Biostats learning to analyze data     About     Syllabus     Resources     Archive

Using the `optim` function

R has a function optim which optimizes functions and is thus much better than a simple grid search ‘brute force’ approach we learned in Lecture 5. This function is very handy for finding the parameters that minimize the Log-likelihood. In the example below, we are trying to find the best estimates for $\mu$ and $\sigma$ for a normal distribution. Instead of writing a negative log-likelihood function for the normal distribution, we will take advantage of the R function that gives us the probability density function (dnorm), using a few optional arguments.

As in Lecture 5, in this example, we’ll generate some fake “data” by drawing random samples from a $N(\mu=1,\sigma=2)$.

x <- rnorm(1000, mean = 1, sd = 2)

Next, let’s write a function for the negative log-likelihood of our data. Our function has two inputs: x, which is our observed data; and params, which in this case is a vector of length two. params contains our guess at the initial values of the parameters we are trying to estimate. So the first element is our guess for the mean value ($\mu$) and the second element is our guess for the standard deviation ($\sigma$). We are passing these parameters to the function in this way because it is the syntax required to later take advantage of the optim function. Inside the function, we explicitely define the mean and std. dev. values, then calculate the sum of the density values for all of our data in x. Note that we use the argument log = TRUE in the dnorm function, to get the log of the probability density value, and we preface the sum function with a negative sign. So this line in our function returns the negative log-likelihood value for the data in x GIVEN a mean and std. dev. value defined in params.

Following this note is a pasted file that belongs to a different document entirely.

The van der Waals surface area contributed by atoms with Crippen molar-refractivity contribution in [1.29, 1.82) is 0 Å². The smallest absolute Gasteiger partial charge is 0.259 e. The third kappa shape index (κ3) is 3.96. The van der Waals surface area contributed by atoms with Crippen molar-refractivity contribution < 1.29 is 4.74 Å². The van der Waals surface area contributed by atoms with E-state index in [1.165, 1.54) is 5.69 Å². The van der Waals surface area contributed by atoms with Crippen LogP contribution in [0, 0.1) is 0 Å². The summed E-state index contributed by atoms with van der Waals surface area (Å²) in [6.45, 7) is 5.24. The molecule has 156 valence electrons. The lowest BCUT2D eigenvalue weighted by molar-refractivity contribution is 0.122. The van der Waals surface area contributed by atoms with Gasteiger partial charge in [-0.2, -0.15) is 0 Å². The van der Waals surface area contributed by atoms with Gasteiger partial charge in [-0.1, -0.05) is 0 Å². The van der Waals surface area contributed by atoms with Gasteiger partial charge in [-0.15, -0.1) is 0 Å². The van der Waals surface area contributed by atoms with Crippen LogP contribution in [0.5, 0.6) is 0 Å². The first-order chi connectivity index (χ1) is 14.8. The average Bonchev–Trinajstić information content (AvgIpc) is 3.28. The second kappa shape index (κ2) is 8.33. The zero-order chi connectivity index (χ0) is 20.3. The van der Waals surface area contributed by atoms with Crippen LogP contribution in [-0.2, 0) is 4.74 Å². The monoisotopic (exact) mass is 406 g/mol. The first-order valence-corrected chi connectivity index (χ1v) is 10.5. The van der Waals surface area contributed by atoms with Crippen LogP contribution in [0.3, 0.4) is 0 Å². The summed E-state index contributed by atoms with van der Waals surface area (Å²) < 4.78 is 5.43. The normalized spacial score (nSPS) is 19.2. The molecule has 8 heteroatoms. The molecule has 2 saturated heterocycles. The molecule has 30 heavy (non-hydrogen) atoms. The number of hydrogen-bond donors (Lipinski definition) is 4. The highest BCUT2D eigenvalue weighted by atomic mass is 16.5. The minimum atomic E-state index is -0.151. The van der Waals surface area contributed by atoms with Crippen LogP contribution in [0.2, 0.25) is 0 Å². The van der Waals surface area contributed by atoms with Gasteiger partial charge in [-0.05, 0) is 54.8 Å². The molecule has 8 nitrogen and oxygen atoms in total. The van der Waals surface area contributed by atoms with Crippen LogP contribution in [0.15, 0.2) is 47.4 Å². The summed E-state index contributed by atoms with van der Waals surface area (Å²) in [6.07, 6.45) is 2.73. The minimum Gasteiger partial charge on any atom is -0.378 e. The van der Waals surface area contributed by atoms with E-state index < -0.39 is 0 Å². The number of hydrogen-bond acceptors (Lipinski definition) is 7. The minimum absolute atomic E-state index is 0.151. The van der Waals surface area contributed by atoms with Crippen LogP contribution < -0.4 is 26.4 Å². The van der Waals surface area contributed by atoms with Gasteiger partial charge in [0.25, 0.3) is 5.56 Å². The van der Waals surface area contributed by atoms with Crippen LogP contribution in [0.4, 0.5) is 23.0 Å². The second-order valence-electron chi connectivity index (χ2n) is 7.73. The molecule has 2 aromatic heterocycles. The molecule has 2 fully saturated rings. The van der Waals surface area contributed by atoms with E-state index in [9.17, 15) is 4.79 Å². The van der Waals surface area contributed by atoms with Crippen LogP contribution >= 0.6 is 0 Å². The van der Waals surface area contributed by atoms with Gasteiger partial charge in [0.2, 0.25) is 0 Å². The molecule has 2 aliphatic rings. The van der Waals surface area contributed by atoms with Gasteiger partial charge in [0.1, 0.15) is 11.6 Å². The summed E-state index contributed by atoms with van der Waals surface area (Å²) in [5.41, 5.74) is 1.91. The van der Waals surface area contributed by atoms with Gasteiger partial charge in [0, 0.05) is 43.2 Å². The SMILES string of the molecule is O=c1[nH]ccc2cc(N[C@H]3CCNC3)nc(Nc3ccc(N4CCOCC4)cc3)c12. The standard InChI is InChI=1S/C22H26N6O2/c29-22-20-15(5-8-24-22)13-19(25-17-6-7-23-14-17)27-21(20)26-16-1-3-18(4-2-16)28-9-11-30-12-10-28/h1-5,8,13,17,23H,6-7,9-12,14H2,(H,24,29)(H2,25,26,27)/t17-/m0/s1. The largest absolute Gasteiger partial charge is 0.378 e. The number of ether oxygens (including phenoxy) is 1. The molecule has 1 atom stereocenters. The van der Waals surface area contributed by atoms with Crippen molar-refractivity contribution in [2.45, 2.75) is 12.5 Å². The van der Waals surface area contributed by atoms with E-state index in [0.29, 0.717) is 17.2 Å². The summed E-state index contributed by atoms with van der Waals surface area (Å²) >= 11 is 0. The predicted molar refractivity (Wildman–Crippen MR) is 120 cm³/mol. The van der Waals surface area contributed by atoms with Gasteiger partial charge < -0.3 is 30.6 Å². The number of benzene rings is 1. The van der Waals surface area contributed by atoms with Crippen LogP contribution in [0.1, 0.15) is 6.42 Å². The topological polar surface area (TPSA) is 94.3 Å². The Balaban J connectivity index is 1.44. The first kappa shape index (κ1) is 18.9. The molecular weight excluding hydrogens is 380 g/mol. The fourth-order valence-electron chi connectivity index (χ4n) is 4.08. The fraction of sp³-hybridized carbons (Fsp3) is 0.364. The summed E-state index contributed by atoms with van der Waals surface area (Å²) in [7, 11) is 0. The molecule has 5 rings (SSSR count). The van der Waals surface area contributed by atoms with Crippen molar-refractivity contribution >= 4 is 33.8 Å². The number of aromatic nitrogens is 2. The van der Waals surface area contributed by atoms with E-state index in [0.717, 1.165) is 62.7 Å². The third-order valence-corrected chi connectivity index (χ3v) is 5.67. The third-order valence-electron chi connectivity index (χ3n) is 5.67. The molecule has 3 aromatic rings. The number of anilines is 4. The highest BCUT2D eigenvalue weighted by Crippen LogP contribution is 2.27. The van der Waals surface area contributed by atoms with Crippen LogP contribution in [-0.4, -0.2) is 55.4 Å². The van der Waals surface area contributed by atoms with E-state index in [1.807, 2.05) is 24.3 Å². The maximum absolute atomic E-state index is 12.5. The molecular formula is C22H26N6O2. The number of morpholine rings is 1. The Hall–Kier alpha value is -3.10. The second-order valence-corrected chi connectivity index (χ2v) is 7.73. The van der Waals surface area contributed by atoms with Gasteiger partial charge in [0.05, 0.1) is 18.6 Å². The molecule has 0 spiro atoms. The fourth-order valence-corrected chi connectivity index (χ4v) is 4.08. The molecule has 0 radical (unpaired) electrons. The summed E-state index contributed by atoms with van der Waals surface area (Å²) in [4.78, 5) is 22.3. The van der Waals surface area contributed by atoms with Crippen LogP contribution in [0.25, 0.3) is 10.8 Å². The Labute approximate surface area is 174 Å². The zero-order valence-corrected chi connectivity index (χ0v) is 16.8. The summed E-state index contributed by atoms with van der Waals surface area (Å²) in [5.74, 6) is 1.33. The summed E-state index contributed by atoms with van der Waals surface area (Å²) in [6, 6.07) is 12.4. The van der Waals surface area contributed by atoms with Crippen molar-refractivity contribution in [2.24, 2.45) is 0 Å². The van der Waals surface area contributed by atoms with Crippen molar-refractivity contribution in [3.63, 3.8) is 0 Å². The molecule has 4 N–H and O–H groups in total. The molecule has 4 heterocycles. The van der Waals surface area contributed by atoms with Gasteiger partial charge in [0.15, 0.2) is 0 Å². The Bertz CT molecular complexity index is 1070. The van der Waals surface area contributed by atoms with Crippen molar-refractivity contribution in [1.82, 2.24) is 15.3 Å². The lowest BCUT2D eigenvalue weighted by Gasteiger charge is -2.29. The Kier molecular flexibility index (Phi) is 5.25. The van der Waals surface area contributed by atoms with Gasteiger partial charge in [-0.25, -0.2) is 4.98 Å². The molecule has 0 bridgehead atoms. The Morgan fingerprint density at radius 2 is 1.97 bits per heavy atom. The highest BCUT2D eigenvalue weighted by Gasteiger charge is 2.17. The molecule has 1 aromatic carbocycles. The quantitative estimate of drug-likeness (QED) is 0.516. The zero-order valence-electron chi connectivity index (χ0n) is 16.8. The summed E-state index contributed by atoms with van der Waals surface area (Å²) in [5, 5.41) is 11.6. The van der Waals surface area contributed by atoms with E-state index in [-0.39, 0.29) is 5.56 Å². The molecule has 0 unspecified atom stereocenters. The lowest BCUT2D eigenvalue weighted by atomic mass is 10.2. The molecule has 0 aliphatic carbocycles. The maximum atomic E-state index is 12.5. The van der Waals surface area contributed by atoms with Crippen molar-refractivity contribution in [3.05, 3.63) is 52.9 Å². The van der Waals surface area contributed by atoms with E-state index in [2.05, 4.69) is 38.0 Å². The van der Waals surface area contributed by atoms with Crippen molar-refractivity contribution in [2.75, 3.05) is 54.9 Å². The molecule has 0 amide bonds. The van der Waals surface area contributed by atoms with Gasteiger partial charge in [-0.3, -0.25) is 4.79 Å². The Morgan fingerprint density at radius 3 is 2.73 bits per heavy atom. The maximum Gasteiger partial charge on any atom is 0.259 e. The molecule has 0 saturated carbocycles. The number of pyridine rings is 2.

neg.ll.v2 <- function(x, params) {
    mu = params[1]
    sigma = params[2]
    -sum(dnorm(x, mean = mu, sd = sigma, log = TRUE))

Now we maximize the log-likelihood using the function optim:

opt1 <- optim(par = c(1, 1), fn = neg.ll.v2, x = x)
## $par
## [1] 0.9111144 1.9992149
## $value
## [1] 2111.662
## $counts
## function gradient 
##       65       NA 
## $convergence
## [1] 0
## $message

In the example above, my iniitial guesses at the mean and std. dev. were 1 and 1. This is what the par = c(1, 1) input to optim means. In some cases, the optim funciton can be very sensitive to these values, and it is a good idea to use values as close to the final ones as possible. In this case, given that I was estimating the population mean and std. dev., I could have used the mean and std. dev. of x as my initial guesses. That is, I could have used the sample mean and std. dev. as my initial paramter value guesses. In homework 4, you are asked to carry out a similar process, but instead of estimating the mean and sd of a normal distribution, you are asked to estimate $\beta_0$ and $\beta_1$.